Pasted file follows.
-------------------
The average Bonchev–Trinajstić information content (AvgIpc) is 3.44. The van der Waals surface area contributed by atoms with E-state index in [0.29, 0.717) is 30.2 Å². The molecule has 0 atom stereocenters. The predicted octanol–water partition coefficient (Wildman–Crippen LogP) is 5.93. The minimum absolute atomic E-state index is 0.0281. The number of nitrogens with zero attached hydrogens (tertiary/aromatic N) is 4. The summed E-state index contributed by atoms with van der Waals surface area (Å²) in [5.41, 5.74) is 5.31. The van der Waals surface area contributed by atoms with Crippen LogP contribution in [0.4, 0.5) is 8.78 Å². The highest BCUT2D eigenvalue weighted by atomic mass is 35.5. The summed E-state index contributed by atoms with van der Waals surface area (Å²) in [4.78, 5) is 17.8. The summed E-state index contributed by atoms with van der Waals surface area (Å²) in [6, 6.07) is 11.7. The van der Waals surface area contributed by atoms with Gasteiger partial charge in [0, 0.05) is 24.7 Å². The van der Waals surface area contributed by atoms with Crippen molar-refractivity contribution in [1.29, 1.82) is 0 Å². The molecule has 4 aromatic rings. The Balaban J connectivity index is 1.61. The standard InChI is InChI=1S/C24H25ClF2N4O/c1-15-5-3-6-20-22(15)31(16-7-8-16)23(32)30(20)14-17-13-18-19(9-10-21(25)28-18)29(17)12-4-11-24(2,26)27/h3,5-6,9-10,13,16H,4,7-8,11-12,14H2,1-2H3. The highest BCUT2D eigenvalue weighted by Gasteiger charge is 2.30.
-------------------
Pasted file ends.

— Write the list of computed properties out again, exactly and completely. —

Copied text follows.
The average Bonchev–Trinajstić information content (AvgIpc) is 3.44. The van der Waals surface area contributed by atoms with E-state index in [0.29, 0.717) is 30.2 Å². The molecule has 0 atom stereocenters. The predicted octanol–water partition coefficient (Wildman–Crippen LogP) is 5.93. The minimum absolute atomic E-state index is 0.0281. The number of nitrogens with zero attached hydrogens (tertiary/aromatic N) is 4. The summed E-state index contributed by atoms with van der Waals surface area (Å²) in [5.41, 5.74) is 5.31. The van der Waals surface area contributed by atoms with Crippen LogP contribution in [0.4, 0.5) is 8.78 Å². The highest BCUT2D eigenvalue weighted by atomic mass is 35.5. The summed E-state index contributed by atoms with van der Waals surface area (Å²) in [4.78, 5) is 17.8. The summed E-state index contributed by atoms with van der Waals surface area (Å²) in [6, 6.07) is 11.7. The van der Waals surface area contributed by atoms with Gasteiger partial charge in [0, 0.05) is 24.7 Å². The van der Waals surface area contributed by atoms with Crippen molar-refractivity contribution in [1.29, 1.82) is 0 Å². The molecule has 4 aromatic rings. The Balaban J connectivity index is 1.61. The standard InChI is InChI=1S/C24H25ClF2N4O/c1-15-5-3-6-20-22(15)31(16-7-8-16)23(32)30(20)14-17-13-18-19(9-10-21(25)28-18)29(17)12-4-11-24(2,26)27/h3,5-6,9-10,13,16H,4,7-8,11-12,14H2,1-2H3. The highest BCUT2D eigenvalue weighted by Gasteiger charge is 2.30.